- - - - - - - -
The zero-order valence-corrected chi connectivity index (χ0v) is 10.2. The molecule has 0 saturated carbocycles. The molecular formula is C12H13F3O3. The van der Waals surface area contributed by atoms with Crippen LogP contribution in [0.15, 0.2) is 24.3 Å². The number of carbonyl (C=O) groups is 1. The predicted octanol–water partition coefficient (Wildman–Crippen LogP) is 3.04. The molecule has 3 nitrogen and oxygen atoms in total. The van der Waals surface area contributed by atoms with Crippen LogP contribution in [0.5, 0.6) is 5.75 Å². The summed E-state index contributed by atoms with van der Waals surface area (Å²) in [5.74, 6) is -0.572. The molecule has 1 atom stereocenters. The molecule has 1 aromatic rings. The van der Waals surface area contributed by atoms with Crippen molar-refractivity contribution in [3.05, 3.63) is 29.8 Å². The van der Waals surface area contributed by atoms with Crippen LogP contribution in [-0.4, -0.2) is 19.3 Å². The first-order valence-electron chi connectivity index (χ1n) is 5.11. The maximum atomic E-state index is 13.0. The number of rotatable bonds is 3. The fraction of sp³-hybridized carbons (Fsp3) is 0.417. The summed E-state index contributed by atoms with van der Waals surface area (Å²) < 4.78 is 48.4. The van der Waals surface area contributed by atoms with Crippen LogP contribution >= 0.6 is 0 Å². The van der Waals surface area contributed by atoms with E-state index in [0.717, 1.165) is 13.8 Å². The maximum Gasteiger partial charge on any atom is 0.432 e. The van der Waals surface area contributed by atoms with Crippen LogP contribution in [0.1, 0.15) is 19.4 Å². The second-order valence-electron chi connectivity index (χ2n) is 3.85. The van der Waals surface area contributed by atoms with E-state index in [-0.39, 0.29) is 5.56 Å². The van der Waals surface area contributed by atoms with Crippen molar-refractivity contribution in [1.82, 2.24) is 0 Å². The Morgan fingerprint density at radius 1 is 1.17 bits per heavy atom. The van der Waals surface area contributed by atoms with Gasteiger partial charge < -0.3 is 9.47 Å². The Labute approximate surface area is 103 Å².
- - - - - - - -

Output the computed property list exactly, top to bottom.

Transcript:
The zero-order valence-corrected chi connectivity index (χ0v) is 10.2. The molecule has 0 saturated carbocycles. The molecular formula is C12H13F3O3. The van der Waals surface area contributed by atoms with Crippen LogP contribution in [0.15, 0.2) is 24.3 Å². The number of carbonyl (C=O) groups is 1. The predicted octanol–water partition coefficient (Wildman–Crippen LogP) is 3.04. The molecule has 3 nitrogen and oxygen atoms in total. The van der Waals surface area contributed by atoms with Crippen LogP contribution in [0.5, 0.6) is 5.75 Å². The summed E-state index contributed by atoms with van der Waals surface area (Å²) in [5.74, 6) is -0.572. The molecule has 1 atom stereocenters. The molecule has 1 aromatic rings. The van der Waals surface area contributed by atoms with Crippen molar-refractivity contribution in [3.05, 3.63) is 29.8 Å². The van der Waals surface area contributed by atoms with Crippen LogP contribution in [-0.4, -0.2) is 19.3 Å². The first-order valence-electron chi connectivity index (χ1n) is 5.11. The maximum atomic E-state index is 13.0. The number of rotatable bonds is 3. The fraction of sp³-hybridized carbons (Fsp3) is 0.417. The summed E-state index contributed by atoms with van der Waals surface area (Å²) < 4.78 is 48.4. The van der Waals surface area contributed by atoms with Crippen LogP contribution >= 0.6 is 0 Å². The van der Waals surface area contributed by atoms with E-state index in [0.717, 1.165) is 13.8 Å². The maximum Gasteiger partial charge on any atom is 0.432 e. The van der Waals surface area contributed by atoms with Crippen LogP contribution in [0.1, 0.15) is 19.4 Å². The second-order valence-electron chi connectivity index (χ2n) is 3.85. The van der Waals surface area contributed by atoms with E-state index in [-0.39, 0.29) is 5.56 Å². The van der Waals surface area contributed by atoms with Crippen molar-refractivity contribution in [1.82, 2.24) is 0 Å². The Morgan fingerprint density at radius 1 is 1.17 bits per heavy atom. The van der Waals surface area contributed by atoms with Gasteiger partial charge < -0.3 is 9.47 Å². The Labute approximate surface area is 103 Å².